The Safe Harbour Benefits of Delegated Trade Reporting under the ASIC Rules

What Is Delegated Reporting?

The ASIC Derivative Transaction Rules (Reporting) 2013 (the Reporting Rules) allow a reporting entity to appoint one or more persons (each a delegate) to report on its behalf in accordance with Reporting Rules 2.2.1–2.2.5 and 2.2.8. This delegate may be a counterparty, a central counterparty, a trading platform, a service provider, a broker or any person.

Safe Harbour

A reporting entity that appoints a delegate is taken to have complied with their reporting obligations (under Reporting Rules 2.2.1–2.2.5 and 2.2.8) in relation to each reportable transaction and reportable position for which the delegate has been appointed to report. However, this is only available if:

(a) the terms of the delegate’s appointment and any related agreements or arrangements are documented in writing; and

(b) the reporting entity makes regular enquiries reasonably designed to determine whether the delegate is discharging its obligations under the terms of its appointment.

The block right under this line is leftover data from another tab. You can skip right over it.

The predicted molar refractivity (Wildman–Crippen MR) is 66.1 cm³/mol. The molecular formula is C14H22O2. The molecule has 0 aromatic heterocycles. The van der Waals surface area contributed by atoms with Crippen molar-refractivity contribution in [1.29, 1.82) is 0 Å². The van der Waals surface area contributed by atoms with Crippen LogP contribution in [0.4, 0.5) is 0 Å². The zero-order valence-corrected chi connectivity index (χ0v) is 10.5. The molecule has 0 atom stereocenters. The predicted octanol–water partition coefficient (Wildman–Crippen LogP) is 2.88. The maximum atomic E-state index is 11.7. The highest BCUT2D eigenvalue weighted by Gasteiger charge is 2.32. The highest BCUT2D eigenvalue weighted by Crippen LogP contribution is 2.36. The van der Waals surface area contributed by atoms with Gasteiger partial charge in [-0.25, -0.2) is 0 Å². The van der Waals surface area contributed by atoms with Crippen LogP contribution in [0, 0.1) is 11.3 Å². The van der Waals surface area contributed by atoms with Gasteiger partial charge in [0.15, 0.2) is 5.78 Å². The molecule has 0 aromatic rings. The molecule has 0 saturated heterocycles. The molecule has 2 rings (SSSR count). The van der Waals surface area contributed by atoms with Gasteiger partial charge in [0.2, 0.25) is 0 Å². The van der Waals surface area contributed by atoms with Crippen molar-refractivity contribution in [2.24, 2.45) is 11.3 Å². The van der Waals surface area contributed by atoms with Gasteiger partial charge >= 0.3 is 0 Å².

Further, a reporting entity that appoints another person to report on its behalf remains responsible for taking all reasonable steps to ensure the completeness, accuracy and currency of the information reported.

Multiple Delegates

A reporting entity can comply with its reporting obligations by delegating them in accordance with the conditions set out for the safe harbour to multiple delegates. Where a reporting entity delegates to multiple delegates, it will need to ensure that each OTC derivative transaction it enters into is covered by one of the delegation agreements. Where particular transactions are not covered by a delegation agreement, the reporting entity will remain responsible for reporting these transactions in accordance with the Reporting Rules.